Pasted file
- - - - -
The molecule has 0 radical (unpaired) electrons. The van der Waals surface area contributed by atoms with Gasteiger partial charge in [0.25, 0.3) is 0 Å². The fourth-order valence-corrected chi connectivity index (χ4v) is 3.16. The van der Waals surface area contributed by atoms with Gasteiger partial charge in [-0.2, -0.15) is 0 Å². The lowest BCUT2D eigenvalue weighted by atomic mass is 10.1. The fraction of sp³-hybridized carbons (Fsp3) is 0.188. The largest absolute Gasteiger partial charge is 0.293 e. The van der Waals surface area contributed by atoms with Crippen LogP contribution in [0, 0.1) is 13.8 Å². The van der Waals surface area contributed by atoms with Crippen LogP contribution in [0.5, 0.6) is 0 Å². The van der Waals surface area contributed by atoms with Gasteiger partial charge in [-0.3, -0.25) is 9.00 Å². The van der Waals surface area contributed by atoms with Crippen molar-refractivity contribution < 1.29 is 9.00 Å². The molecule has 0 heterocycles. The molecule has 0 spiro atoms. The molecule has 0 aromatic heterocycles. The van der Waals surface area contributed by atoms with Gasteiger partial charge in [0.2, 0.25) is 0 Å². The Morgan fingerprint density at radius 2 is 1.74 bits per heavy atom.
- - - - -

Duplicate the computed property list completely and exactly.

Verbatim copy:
The molecule has 0 radical (unpaired) electrons. The van der Waals surface area contributed by atoms with Gasteiger partial charge in [0.25, 0.3) is 0 Å². The fourth-order valence-corrected chi connectivity index (χ4v) is 3.16. The van der Waals surface area contributed by atoms with Gasteiger partial charge in [-0.2, -0.15) is 0 Å². The lowest BCUT2D eigenvalue weighted by atomic mass is 10.1. The fraction of sp³-hybridized carbons (Fsp3) is 0.188. The largest absolute Gasteiger partial charge is 0.293 e. The van der Waals surface area contributed by atoms with Crippen LogP contribution in [0, 0.1) is 13.8 Å². The van der Waals surface area contributed by atoms with Crippen LogP contribution in [0.5, 0.6) is 0 Å². The van der Waals surface area contributed by atoms with Gasteiger partial charge in [-0.3, -0.25) is 9.00 Å². The van der Waals surface area contributed by atoms with Crippen molar-refractivity contribution < 1.29 is 9.00 Å². The molecule has 0 heterocycles. The molecule has 0 spiro atoms. The molecule has 0 aromatic heterocycles. The van der Waals surface area contributed by atoms with Gasteiger partial charge in [0.2, 0.25) is 0 Å². The Morgan fingerprint density at radius 2 is 1.74 bits per heavy atom.